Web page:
As for blue photons, they carry more energy than red ones. Therefore, when the blue-violet part of the spectrum falls on chlorophyll in the antenna complex, as the path to the reaction center, this photon energy decreases. The green light spectrum for most plants remains inaccessible. But even from the field of green failure there are exceptions. Recall non-green synthesizing organisms.

Take some brown algae, by the example of which it is easy to see that chlorophyll is not the only pigment involved in photosynthesis. We remember that chlorophyll represented in the reaction center plays a crucial role in photosynthesis.

So, antennas suitable for such a reaction center can be represented not only by chlorophyll itself, but also by other pigments – auxiliary ones. They capture photons of the spectrum that is not available to chlorophyll, and transfer this energy to the reaction center.

In the case of brown algae, which grow at depths of up to one hundred meters, you understand that the flow of sunlight will weaken as you overcome the water column. Consequently, chlorophyll needs quite strong antennas in the form of fucoxanthins, which absorb the blue-green part of the solar spectrum that is the most accessible at such a depth. These and other pigments of the carotenoid group just give brown algae their characteristic brown-yellow color.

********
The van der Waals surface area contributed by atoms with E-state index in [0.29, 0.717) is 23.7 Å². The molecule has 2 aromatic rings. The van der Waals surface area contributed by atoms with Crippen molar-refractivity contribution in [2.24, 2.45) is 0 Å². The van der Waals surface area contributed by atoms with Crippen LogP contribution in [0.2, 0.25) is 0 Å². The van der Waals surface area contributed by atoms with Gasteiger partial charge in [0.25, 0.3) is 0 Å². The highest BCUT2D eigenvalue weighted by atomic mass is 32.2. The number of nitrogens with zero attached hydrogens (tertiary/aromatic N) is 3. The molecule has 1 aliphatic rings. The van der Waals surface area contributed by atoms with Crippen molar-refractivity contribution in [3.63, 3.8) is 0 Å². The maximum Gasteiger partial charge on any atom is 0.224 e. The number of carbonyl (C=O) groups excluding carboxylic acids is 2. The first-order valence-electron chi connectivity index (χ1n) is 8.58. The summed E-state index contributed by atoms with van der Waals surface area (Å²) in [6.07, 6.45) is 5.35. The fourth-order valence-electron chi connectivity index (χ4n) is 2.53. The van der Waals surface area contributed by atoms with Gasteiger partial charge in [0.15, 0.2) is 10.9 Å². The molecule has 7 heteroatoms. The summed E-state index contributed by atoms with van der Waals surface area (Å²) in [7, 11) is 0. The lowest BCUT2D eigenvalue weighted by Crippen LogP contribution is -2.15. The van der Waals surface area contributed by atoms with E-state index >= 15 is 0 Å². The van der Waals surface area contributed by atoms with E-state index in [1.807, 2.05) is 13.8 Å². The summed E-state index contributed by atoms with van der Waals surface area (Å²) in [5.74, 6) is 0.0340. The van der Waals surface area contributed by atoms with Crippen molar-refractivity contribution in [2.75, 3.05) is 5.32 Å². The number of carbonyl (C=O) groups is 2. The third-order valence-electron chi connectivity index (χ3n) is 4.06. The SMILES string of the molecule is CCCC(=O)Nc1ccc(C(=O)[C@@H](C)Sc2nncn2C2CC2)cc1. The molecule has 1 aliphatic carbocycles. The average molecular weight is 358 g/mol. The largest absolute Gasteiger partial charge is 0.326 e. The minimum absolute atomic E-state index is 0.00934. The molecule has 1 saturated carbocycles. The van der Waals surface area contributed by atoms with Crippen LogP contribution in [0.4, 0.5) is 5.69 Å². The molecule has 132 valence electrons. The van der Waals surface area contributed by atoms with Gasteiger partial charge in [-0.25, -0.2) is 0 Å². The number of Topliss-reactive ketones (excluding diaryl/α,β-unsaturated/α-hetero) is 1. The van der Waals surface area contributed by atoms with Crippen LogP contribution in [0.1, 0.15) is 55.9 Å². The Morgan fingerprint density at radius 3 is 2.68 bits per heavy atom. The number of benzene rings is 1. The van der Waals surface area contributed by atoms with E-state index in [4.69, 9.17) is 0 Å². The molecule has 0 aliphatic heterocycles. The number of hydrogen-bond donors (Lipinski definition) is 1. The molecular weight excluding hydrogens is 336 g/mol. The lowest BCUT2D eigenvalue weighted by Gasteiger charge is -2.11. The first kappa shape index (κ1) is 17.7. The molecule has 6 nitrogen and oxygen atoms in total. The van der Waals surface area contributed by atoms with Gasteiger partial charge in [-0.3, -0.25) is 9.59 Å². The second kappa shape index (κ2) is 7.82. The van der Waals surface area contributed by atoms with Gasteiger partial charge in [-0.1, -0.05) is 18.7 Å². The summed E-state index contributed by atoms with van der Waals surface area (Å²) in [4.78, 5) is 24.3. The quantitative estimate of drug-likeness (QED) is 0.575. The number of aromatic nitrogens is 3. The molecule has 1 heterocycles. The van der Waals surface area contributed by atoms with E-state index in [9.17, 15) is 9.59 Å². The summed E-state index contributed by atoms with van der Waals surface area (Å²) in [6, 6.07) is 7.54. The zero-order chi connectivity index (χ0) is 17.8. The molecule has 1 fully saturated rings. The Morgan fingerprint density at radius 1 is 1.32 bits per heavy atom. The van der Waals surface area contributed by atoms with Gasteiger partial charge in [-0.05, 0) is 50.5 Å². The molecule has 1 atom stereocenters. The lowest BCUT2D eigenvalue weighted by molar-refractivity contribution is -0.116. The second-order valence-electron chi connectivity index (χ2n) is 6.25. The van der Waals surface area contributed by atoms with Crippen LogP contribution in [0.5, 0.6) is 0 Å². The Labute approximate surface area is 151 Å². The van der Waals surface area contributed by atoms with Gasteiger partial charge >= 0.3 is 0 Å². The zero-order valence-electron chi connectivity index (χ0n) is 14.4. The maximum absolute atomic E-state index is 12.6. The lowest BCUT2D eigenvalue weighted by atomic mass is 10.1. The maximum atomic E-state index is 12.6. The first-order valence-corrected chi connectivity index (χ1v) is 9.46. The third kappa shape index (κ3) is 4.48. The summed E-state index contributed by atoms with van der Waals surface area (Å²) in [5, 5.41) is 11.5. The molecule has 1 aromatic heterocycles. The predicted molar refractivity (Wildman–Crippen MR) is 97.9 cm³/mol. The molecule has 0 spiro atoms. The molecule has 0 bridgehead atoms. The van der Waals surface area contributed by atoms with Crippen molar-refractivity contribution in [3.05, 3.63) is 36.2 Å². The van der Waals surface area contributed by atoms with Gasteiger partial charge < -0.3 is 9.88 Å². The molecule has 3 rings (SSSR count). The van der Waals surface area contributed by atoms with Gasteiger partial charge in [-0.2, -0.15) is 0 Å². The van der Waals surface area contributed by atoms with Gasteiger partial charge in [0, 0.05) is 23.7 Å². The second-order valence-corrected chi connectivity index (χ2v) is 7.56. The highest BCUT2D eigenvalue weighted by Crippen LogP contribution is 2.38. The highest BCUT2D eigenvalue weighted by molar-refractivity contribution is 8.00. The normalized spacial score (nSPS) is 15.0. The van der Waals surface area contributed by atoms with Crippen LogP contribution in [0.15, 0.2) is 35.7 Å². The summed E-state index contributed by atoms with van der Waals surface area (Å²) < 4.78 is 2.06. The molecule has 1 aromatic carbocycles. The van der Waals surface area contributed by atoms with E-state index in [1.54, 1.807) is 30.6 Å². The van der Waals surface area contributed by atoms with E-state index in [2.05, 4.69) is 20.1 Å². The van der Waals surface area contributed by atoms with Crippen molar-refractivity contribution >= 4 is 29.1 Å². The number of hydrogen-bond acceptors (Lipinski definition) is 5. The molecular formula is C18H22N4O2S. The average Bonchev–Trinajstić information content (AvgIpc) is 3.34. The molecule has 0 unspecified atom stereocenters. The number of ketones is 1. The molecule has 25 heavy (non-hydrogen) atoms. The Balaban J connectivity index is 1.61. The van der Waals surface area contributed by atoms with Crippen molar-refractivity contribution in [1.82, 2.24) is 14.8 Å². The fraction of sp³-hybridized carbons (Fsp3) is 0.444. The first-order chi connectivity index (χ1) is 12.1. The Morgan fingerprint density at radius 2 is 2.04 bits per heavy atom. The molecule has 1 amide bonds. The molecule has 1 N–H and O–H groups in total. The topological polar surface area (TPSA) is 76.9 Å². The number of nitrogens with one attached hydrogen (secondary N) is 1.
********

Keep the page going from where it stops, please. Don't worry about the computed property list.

Bouquet from a faraway planet

Well, the photosynthetic organisms of our planet have a rather wide arsenal of pigments involved in photosynthesis. How do we apply this knowledge outside the solar system?

Scientists track all kinds of biosignals of other planets, physical and chemical signs of the processes that are inherent in earthly life. These can be biologically synthesized atmospheric gases like the same oxygen or a special spectrum of light reflected from the planet’s surface, indicating the presence of special photosynthetic pigments.

Astronomers, analyzing the light reflected from distant planets, can establish the presence of water in their liquid form. And since there is water and the light of a star nearby, then there is no interference with the flow of photosynthesis.

Just as the plants of the Earth absorb the red and blue-violet parts, reflecting the green part of the spectrum, the plants of other planets can absorb their spectrum. After all, light of almost any wavelength can lead to photosynthesis – from ultraviolet to the nearest infrared. It all depends on the energy that the parent star will give.